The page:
There’s one notable name missing from the 3D printing hype: HP. HP said last week that it’s making a big announcement in June about solving the two biggest challenges in rapid prototyping: that it’s not all that rapid and that quality is often poor. Yes, it’s an announcement about an announcement, but HP is such a huge global player in printing technology that its non-entry into 3D printing was startling. Lots of rumors about acquisitions but it now looks like HP has had something of its own under development.

Apps continue to be in the news. Autodesk released a new mobile app for group messaging, called Autodesk Instant. It’s meant for business users and seems quite a stretch from the company’s other design/analysis/creative apps. Perhaps the real key is that “Autodesk also reportedly has plans to integrate it with some of its other products in the future”, perhaps some CAE vendors tweet or otherwise tell users that simulations have converged.

AVEVA‘s E3D Insight app is now available on Windows 8.1 to enable mobile users to comment and approve AVEVA E3D designs from the field, an airplane or wherever they may be. AVEVA previewed the app at its last user conference and generated a lot of interest. It’s here!

Finally, Dassault Systèmes announced the release of Apriso Mobility apps for its Quality, Production, Warehouse, Maintenance, Time and Labor solutions. Native to Windows 8, iOS and Android, the mobile apps provide real-time visibility into manufacturing operations.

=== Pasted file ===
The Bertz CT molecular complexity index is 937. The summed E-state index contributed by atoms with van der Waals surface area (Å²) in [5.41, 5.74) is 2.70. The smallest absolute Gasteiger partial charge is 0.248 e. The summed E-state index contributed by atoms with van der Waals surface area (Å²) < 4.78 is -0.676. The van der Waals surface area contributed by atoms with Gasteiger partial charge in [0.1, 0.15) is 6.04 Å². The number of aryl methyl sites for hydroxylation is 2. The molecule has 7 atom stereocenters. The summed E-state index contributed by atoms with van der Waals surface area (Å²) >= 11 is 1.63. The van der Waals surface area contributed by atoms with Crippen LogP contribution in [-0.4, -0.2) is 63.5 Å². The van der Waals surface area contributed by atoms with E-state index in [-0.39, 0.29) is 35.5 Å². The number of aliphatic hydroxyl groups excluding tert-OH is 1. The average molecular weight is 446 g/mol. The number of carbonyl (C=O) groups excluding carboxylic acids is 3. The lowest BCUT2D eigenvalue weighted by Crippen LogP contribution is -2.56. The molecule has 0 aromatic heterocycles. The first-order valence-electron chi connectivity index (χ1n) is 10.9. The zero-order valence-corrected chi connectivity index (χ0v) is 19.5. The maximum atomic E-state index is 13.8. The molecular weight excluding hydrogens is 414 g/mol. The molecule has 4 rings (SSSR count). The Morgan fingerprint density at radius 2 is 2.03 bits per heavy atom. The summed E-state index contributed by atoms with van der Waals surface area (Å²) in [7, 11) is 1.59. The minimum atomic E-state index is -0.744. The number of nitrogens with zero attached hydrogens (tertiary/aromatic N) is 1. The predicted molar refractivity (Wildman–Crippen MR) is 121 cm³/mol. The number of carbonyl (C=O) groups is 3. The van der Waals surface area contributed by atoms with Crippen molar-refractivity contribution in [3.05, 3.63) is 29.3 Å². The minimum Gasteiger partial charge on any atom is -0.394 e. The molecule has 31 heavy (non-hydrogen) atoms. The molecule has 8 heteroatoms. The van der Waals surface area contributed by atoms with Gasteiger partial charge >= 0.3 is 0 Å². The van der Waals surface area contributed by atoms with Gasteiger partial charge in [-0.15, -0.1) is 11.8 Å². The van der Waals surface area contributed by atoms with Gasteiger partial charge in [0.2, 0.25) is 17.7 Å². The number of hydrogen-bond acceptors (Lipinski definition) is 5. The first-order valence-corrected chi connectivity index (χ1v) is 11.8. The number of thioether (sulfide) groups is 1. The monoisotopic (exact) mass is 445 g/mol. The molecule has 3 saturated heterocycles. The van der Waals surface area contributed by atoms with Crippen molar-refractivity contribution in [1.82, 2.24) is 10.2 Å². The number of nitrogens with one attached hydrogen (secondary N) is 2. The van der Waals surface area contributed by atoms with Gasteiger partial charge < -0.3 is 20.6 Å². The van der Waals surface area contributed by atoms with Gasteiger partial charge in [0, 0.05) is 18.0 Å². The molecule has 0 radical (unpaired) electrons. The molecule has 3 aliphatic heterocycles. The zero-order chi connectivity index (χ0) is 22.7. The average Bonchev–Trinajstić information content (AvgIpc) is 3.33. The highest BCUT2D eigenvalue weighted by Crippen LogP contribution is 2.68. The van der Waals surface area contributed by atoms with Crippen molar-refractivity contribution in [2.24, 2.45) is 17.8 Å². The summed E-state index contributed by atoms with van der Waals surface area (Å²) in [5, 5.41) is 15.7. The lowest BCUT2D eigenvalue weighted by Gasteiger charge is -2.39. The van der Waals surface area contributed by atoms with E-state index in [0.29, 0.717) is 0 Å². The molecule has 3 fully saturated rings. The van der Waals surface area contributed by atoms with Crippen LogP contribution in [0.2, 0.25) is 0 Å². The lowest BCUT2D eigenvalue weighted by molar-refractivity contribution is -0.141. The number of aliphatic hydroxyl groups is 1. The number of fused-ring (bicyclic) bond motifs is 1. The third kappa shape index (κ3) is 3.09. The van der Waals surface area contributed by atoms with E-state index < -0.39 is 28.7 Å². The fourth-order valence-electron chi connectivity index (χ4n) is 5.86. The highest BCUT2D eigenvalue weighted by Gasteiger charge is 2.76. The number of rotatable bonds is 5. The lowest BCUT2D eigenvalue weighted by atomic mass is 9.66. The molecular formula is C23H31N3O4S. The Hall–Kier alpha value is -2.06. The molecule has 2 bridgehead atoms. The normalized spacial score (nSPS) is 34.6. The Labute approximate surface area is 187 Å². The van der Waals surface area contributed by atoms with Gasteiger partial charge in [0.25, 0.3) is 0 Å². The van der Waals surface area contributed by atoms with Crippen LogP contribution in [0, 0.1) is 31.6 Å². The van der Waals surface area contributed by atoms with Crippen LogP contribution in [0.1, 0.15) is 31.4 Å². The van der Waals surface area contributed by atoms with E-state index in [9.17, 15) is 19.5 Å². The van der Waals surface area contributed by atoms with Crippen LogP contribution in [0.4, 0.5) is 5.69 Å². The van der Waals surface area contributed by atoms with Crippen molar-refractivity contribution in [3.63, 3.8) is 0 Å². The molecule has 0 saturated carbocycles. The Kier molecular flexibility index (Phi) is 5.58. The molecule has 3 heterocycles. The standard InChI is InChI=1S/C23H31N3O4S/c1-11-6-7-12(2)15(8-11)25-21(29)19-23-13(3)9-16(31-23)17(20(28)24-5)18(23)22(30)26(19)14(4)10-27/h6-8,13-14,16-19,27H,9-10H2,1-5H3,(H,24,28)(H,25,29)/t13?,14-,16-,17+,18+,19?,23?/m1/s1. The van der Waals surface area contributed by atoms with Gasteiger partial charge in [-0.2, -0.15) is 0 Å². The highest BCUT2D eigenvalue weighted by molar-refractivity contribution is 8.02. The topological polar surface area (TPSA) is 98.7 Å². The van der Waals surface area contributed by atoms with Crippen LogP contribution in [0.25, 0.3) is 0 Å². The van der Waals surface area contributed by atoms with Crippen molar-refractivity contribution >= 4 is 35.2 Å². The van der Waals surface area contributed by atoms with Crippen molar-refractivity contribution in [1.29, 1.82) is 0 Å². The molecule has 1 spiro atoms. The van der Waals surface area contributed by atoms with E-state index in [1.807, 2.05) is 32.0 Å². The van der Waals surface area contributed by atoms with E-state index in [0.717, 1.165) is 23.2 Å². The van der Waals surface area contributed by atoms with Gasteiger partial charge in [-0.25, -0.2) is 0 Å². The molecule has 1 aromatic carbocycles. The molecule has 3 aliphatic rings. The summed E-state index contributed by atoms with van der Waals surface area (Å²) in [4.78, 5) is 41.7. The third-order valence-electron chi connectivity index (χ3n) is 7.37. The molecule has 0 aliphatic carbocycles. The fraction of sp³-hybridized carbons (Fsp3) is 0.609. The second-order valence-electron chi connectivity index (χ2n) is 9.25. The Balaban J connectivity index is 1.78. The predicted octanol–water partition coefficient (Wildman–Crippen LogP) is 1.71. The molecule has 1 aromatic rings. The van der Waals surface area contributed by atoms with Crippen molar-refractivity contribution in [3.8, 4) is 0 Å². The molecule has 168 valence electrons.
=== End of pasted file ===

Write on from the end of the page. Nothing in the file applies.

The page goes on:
The move towards apps is fascinating. Right now, we’re at the mobility stage: doing a subset of what we do on our desktops via apps that work wherever we happen to be. As we figure out uses and limitations of this form factor, will we embrace smaller chunks of larger applications, those that are suited to application and access from a mobile device? How wi;l that affect the applications running on our desktops? If I use an app on my phone, I’ll expect an approximation of that interaction on my desktop. And will I expect that pricing, too?

Links of the Week

This week, we’ve got two surveys for you. Econolyst is running its second annual survey to find out why and how people are using 3D printing. Develop3D summarized last year’s results here. Most interesting: over half of the 3,000 respondents used 3D printing for work, and only 1/4 for hobbies. Across the board, people are printing their own designs, and almost no one printed designs they had bought from others. To get involved this year, click through to

Cyon Research is doing its annual survey of CAD/BIM/PLM users. Go to to take part and get a free copy of the results once they’re compiled.

That’s it — gotta post this while the server is up — have a great week!